Interviews

Tovah Feldshuh – Author

Tovah Feldshuh: Celebrating 50 Plus Years Onstage and a Heartfelt Tell-All Memoir – Part Two

By: Ellis Nassour          

December 14, 2022 –  Tovah Feldshuh, the four-time Tony and two-time Emmy nominee, will celebrate 50 years performing on Broadway on January 1, 2023. That doesn’t include her work at Minneapolis’ Guthrie Theater and Off Broadway. Over the five decades, this theatrical wunderkind has done just about all there’s to do in show business: cabaret, theater (plays/musicals), TV, film, and playwriting.

Part Two

Tovah Feldshuh: Celebrating 50 Plus Years Onstage and a Heartfelt Tell-All Memoir – Part Two

By: Ellis Nassour           

December 14, 2022 –  Tovah Feldshuh, the four-time Tony and two-time Emmy nominee, will celebrate 50 years performing on Broadway on January 1, 2023. That doesn’t include her work at Minneapolis’ Guthrie Theater and Off Broadway. Over the five decades, this theatrical wunderkind has done just about all there’s to do in show business: cabaret, theater (plays/musicals), TV, film, and playwriting.

Now, after two years “of some of the hardest work I’ve ever done,” she’s had her memoir, Lilyville: Mother, Daughter and Other roles I’ve Played published (Hachette Books, 300 pages; SRP $29; 16-page B&W/color section; sadly, no Index).

As if the anniversary milestone and book aren’t enough, Feldshuh has returned to Broadway after an almost 10-year absence to woo audiences [since September] as the unstoppable Rose Brice, mother of Fanny, in the smash revival of Jule Styne, Bob Merrill, and Isobel Lennart’s Funny Girl, starring “the incredible” Lea Michele. 

When the publisher approached Feldshuh about writing a memoir, she states that she imagined they were envisioning sparkling opening nights and backstage love affairs and intrigue, and triumphant curtain calls. There’s plenty of that. “But, little did they know,” she notes, ”the greatest role of my life has been the role of Lillian Kaplan Feldshuh’s daughter — a part I never auditioned for, and I couldn’t have been luckier to get.”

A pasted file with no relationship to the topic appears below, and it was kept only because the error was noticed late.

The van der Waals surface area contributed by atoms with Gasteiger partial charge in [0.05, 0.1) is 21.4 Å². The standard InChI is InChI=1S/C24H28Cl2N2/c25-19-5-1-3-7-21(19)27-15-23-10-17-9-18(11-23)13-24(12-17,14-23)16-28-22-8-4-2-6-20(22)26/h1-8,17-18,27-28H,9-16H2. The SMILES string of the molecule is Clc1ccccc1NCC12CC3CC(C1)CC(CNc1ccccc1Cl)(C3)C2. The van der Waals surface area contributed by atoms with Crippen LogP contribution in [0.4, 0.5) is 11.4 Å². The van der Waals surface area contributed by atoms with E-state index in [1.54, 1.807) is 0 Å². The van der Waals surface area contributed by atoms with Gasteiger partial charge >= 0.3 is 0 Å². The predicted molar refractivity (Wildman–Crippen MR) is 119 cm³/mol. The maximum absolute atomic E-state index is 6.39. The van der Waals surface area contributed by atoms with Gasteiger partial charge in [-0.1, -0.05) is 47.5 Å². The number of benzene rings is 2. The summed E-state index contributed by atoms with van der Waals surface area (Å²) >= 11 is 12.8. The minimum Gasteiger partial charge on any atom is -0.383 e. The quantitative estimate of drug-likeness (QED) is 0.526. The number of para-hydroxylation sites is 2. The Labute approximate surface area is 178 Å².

Since her mother’s death in 2014, Feldshuh says she felt  an urgent need to share their story “and our lifelong journey to understand one another.

“During the more than six decades that we were figuring us out, expectations for women were transformed again and again by the women’s movement, the sexual revolution, and the subsequent mandate for women to ‘have it all.’ Mother and I are emblematic of the way these changes created a divide between generations—and the way it might be possible to bridge that divide through patience, compassion, and empathy. I believe that a branch, in order to bear fruit, must learn to bend.” 

In addition to the behind-the-scene tales of her carefully-crafted path from eager unknown to across-the-boards international star, Feldshuh, always portraying powerful women, traces generations of family: births, deaths, laughter, sorrow, and even a bris.

Feldshuh, with her theatrical pedigree, not surprisingly sets her story in the form of a three-act play, with 10 scenes, an intermission, and a poignant curtain call. As the plot thickens you begin to see that at every step along the way, the name that looms largest on the marquees isn’t always Tovah Feldshuh, but Lily Kaplan’s.  

Growing up in Scarsdale, NY in the 1950s, Tovah (Terri Sue) Feldshuh lived quite the charmed life: piano and dance lessons, white-gloved cultural trips and shopping trips into Manhattan. In awe of her mother’s meticulous appearance and perfect manners, Feldshuh constantly strived for Lily’s approval, “only to feel I always fell short.”

Lily had dreams, too – many limited because of her deafness. Instead she devoted herself to her husband and raising a daughter and son. As daughter watched mother retreat into the roles of the perfect housewife/mother, “I swore to myself, I’ll never do that.”

In 1975, in only her fourth Broadway show and first starring role in Isaac Bashevis Singer and Leah Napolin’s Yentl, Feldshuh shot to stardom and was the recipient of a Tony nomination and numerous awards. But the accolades she sought most didn’t come. It was a pattern oft repeated.

Maternal praise came three years later with her marriage to Harvard-educated attorney Andrew Harris Levy and the birth of the couple’s children. On her wedding day, her proud mother told her: “You can do anything you want now. You’re marrying a Harvard lawyer.” Status was what was important, not so much talent.

Feldshuh says she came to understand her mother and the sacrifices Lily made to completely devote herself to family. As Lilyville progresses, Feldshuh’s reflective analysis from a now-adult daughter helps her better understand her mother: “It reveals the possibility of making a relationship right after years of—I won’t say discord—but miscommunication.”